Researchers at UC San Francisco have recently discovered genetic mutations in a protective protein called Capicua (CIC). The scientists demonstrated that there is a disproportionate frequency of mutated CIC in human lung cancers that have metastasized.
It may be possible to put up a roadblock against metastatic lung cancer. It turns out that lung cancer’s ability to spread may often be due to the inactivation of a single protective protein within tumor cells, according to a study published online November 21, 2016, in Nature Genetics.
Researchers at UC San Francisco have recently discovered genetic mutations in a protective protein called Capicua (CIC). The scientists demonstrated that there is a disproportionate frequency of mutated CIC in human lung cancers that have metastasized. It was determined that the protein could also be inactivated as a downstream consequence of common biochemical abnormalities that arise in lung cancer, even in cases where the CIC gene itself is not mutated. Some of these abnormalities, thought to drive tumor growth, are already being targeted by both US Food and Drug Administration-approved and experimental drugs in clinical trials.
“We found that this protein, first discovered as a regulator of development in the fruit fly, and also known to direct normal development of air sacs in the lungs, can be co-opted by tumors and inactivated to cause cancers to spread,” said senior study author Trever Bivona, MD, PhD, an associate professor of hematology and oncology and member of the UCSF Helen Diller Family Comprehensive Cancer Center in San Francisco.
Dr. Bivona said there are already treatments in development that might reactivate CIC and stop metastasis. However, he cautioned that more work is warranted to reveal just how effective this strategy may be.
The current study focused on non-small cell lung cancer and the researchers took an unusual and difficult step. They injected fluorescently labeled human lung tumor cells directly into the lungs of mice used to model the disease, instead of beneath the skin or into the tail vein, as is more typical. The scientists tested 11 different CIC mutations identified in human metastatic lung cancers in mice and found evidence that any of these mutations could be a causal factor of metastasis in the human lung cancers.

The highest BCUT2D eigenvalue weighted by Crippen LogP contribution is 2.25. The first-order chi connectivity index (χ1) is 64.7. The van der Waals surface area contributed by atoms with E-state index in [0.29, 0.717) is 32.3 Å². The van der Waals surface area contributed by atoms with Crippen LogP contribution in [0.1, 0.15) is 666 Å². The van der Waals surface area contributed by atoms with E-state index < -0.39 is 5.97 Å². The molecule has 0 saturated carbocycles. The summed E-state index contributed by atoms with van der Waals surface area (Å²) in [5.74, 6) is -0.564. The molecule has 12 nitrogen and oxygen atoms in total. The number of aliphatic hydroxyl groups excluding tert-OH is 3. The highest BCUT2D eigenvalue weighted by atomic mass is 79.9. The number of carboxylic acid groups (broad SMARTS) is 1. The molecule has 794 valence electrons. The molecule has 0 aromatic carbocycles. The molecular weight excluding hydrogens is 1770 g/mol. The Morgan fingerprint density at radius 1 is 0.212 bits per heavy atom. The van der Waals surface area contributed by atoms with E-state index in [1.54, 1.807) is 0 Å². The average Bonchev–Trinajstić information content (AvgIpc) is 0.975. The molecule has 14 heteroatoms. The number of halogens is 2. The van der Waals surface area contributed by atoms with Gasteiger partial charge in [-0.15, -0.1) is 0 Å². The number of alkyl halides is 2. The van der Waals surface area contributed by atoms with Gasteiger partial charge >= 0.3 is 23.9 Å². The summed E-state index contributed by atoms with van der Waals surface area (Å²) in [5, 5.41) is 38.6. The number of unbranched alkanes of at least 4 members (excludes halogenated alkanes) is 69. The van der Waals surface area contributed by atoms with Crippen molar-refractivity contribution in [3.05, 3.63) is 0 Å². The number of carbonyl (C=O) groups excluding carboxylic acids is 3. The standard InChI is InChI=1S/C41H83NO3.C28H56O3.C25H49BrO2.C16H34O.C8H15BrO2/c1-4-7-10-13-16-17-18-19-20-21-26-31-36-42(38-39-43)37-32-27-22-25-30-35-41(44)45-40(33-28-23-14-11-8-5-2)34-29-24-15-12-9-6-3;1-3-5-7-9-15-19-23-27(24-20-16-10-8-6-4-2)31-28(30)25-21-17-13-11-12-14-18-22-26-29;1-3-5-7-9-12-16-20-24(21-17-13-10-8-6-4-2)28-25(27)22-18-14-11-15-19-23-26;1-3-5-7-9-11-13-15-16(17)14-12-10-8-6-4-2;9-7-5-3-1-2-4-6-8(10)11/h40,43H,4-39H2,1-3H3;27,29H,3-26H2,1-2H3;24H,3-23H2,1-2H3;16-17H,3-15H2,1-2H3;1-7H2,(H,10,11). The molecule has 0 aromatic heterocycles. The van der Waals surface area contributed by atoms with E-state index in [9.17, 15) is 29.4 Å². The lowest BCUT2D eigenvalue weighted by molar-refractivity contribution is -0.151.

They analyzed genetic data from hundreds of human lung cancers and found that CIC was mutated in metastatic lung cancer seven times more often than in lung tumors that had not yet spread. The same gene also is often mutated in metastatic gastric cancers.
Whether caused by genetic mutation or MAPK pathway dysregulation, the researchers found the loss of CIC releases the brakes that hold downstream proteins in check. In the mice, they determined that one of the proteins held in check by CIC (MMP24) is needed for tumors that arise in the lungs to take root at distant body sites, such as bone. Drugs that block overactive MAPK signaling, including a class known as Raf-MEK-ERK inhibitors are already in development. Now, it appears that these drugs may act to stop metastasis by preventing inactivation of CIC.